The Allowance Watcher

The allowance watcher consumes blocks from the block monitor, and checks to see if anyone changed the 0x Exchange Contract’s allowance to pull from their account. It iterates over any such events, and emits a Spend Record to the Spend Indexer downstream.

The Spend Watcher

Like the allowance watcher, the spend watcher consumes blocks from the block monitor and looks for any token transfer events at all. If it finds them, it queries the RPC server for the spender’s new balance of the token, and the allowance that spender has set for the 0x Exchange contract, if any. Given that information, it emits a spend record to the Spend Indexer downstream.

The Spend Indexer

The Spend Indexer watches a persistent queue for Spend Records, which originate from either the Allowance Watcher or the Spend Watcher. When it receives a Spend Record it runs a SQL query to update the status of any order where the maker corresponds to the spender in the spend record, and the remaining fillable amount of the maker token is less than the spender’s remaining balance.

Since the Spend Indexer gets spend records from every single token transfer on the Ethereum blockchain, most of those spend records will not update any records in the database. But the query has been tuned to efficiently find relevant records in our SQL database, so that there’s not a huge overhead. Given that the Ethereum blockchain processes 15 transactions per second on a busy day, and only a fraction of those are token transfers, the spend indexer should have no problem keeping up. We may have to revisit this approach once sharding is in place, but for now it’s a workable solution.

The Fill Monitor

Aside from users spending their tokens, orders can stop being fillable because they have been filled or cancelled. We have had a fill / cancel monitor since OpenRelay first launched. The original was written in JavaScript, but we rewrote it in Go to take advantage of our block monitoring system. The fill monitor watches blocks for fill and cancel events, then emits Fill Records onto a queue.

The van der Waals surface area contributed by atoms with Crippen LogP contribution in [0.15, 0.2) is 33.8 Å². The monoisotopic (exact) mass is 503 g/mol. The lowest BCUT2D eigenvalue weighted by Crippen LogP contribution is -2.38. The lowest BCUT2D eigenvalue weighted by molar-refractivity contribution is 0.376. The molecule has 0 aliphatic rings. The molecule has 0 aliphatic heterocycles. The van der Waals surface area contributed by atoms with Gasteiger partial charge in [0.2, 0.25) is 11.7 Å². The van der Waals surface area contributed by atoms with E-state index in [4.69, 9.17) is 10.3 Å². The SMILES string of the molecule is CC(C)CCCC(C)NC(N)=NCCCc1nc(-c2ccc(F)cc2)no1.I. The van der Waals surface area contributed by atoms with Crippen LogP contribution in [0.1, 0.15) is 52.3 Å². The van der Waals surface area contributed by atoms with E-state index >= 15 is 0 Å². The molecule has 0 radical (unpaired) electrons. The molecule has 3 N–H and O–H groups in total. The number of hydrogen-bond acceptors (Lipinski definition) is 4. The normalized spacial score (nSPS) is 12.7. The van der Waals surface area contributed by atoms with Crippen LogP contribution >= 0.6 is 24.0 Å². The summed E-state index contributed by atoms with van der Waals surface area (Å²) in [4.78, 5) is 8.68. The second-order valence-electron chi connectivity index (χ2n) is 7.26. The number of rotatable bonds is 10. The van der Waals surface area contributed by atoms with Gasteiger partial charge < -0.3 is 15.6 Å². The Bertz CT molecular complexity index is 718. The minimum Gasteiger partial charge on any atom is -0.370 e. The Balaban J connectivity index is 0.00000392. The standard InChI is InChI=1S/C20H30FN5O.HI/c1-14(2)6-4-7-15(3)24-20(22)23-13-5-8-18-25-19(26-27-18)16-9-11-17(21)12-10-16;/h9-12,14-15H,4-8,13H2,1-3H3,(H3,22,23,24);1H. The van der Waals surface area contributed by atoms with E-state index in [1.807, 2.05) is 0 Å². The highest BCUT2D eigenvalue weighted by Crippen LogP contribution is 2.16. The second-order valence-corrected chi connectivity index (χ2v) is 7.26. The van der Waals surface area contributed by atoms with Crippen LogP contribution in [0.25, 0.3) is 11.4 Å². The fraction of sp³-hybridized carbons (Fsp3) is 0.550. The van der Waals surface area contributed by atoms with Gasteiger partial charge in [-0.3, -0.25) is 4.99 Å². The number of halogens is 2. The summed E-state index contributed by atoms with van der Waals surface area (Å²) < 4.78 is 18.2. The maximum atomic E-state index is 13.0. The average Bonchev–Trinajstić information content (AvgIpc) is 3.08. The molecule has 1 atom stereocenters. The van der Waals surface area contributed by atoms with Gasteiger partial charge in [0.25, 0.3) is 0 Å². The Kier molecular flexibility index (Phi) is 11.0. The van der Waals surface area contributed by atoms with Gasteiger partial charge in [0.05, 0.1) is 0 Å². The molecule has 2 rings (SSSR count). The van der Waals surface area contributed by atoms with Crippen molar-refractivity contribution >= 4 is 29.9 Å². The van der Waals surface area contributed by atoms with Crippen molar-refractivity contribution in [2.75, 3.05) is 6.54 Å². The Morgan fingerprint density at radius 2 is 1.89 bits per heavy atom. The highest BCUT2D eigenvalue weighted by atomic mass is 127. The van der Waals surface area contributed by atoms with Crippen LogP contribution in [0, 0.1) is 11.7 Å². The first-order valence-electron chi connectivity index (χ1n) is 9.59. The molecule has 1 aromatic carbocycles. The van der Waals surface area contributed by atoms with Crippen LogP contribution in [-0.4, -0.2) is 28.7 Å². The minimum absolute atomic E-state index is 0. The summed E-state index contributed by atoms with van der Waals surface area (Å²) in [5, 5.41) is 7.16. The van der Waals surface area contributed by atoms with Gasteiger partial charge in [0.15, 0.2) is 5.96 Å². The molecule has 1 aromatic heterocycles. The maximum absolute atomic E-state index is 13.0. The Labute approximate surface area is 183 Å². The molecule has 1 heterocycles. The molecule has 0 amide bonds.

The Fill Indexer

The fill indexer didn’t actually require any changes to work with the Go-based fill monitor. The Go fill monitor emits the same Fill Records that the JavaScript fill monitor emitted. The fill indexer consumes those fill records, and updates any corresponding orders in the database as they are filled.

Other Considerations

Watching events isn’t guaranteed to catch everything that may make an order unfillable.

On one hand, you have some tokens that allow minting and destroying new tokens. Most tokens emit Transfer events when they mint or destroy tokens, but some (such as the original WETH contract) do not. Our current order watcher system may miss such events.

On the other hand, Embiggen demonstrates that it’s possible for balances to change without any transactions occurring at all. Since Embiggen only grows it will never make an order unfillable, but if someone created an enshrinkening token it might become unfillable without any events.

For right now we’re accepting this risk. We plan to identify specific tokens that have the possibility of balances decreasing without monitorable events, and we will take an optimized approach of checking whether each order is fillable on an iterative basis just for that subset of tokens.

Final Thoughts

As the name implies, OpenRelay is Open Source. If you want to see how this works in detail, come check us out on Github. We believe we’ve developed a pretty great order watcher, and would invite other teams to leverage it if it looks useful to you. If there’s any interest in exposing our order watcher as a service (making our spend and fill records available via a public API) let us know. We’re currently tracking every token spend and allowance change on the blockchain, so it wouldn’t be a huge stretch for us make them available for public consumption.

And lastly, if you haven’t claimed your Embiggen from the Embiggen Airdrop, head over to to claim some Embiggen. You’ll be helping us test OpenRelay, and thanks to the power of compounding interest, the sooner you claim your Embiggen the more you’ll have over time.